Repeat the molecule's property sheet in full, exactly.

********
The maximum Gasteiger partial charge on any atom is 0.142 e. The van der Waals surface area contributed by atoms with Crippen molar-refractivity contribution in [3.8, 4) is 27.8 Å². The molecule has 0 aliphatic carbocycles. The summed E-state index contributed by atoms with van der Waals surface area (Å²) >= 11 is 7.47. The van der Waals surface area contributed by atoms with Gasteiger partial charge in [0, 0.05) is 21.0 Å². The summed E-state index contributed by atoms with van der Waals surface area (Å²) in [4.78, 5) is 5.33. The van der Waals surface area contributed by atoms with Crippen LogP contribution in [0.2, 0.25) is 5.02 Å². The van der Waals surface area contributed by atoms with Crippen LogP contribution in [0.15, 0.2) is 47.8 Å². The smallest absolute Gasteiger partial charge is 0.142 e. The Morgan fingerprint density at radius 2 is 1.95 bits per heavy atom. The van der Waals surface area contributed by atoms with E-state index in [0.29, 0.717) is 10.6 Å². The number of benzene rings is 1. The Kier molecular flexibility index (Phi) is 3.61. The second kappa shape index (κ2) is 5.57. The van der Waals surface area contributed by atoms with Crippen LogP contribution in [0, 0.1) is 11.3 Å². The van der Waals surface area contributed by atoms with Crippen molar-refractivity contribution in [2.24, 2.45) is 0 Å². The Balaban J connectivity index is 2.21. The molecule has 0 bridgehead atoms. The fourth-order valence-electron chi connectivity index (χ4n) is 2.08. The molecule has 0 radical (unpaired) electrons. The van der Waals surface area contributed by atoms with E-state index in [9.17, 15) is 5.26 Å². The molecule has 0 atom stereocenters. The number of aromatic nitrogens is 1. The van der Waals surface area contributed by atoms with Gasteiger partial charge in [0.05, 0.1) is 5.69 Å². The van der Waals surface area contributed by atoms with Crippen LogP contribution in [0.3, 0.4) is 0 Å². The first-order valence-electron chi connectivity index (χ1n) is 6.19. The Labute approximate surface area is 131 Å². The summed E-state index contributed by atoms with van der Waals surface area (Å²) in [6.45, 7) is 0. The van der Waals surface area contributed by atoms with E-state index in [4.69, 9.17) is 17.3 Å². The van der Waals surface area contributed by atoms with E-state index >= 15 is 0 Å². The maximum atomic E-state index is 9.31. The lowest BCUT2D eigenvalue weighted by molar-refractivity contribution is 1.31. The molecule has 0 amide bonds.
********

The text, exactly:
The maximum Gasteiger partial charge on any atom is 0.142 e. The van der Waals surface area contributed by atoms with Crippen molar-refractivity contribution in [3.8, 4) is 27.8 Å². The molecule has 0 aliphatic carbocycles. The summed E-state index contributed by atoms with van der Waals surface area (Å²) >= 11 is 7.47. The van der Waals surface area contributed by atoms with Gasteiger partial charge in [0, 0.05) is 21.0 Å². The summed E-state index contributed by atoms with van der Waals surface area (Å²) in [4.78, 5) is 5.33. The van der Waals surface area contributed by atoms with Crippen LogP contribution in [0.2, 0.25) is 5.02 Å². The van der Waals surface area contributed by atoms with Crippen LogP contribution in [0.15, 0.2) is 47.8 Å². The smallest absolute Gasteiger partial charge is 0.142 e. The Morgan fingerprint density at radius 2 is 1.95 bits per heavy atom. The van der Waals surface area contributed by atoms with E-state index in [0.29, 0.717) is 10.6 Å². The number of benzene rings is 1. The Kier molecular flexibility index (Phi) is 3.61. The second kappa shape index (κ2) is 5.57. The van der Waals surface area contributed by atoms with Crippen LogP contribution in [0, 0.1) is 11.3 Å². The van der Waals surface area contributed by atoms with Crippen molar-refractivity contribution in [2.24, 2.45) is 0 Å². The Balaban J connectivity index is 2.21. The molecule has 0 bridgehead atoms. The fourth-order valence-electron chi connectivity index (χ4n) is 2.08. The molecule has 0 radical (unpaired) electrons. The van der Waals surface area contributed by atoms with E-state index in [9.17, 15) is 5.26 Å². The molecule has 0 atom stereocenters. The number of aromatic nitrogens is 1. The van der Waals surface area contributed by atoms with Gasteiger partial charge in [0.05, 0.1) is 5.69 Å². The van der Waals surface area contributed by atoms with Crippen LogP contribution in [0.3, 0.4) is 0 Å². The first-order valence-electron chi connectivity index (χ1n) is 6.19. The Labute approximate surface area is 131 Å². The summed E-state index contributed by atoms with van der Waals surface area (Å²) in [6.45, 7) is 0. The van der Waals surface area contributed by atoms with E-state index in [4.69, 9.17) is 17.3 Å². The van der Waals surface area contributed by atoms with E-state index >= 15 is 0 Å². The maximum atomic E-state index is 9.31. The lowest BCUT2D eigenvalue weighted by molar-refractivity contribution is 1.31. The molecule has 0 amide bonds.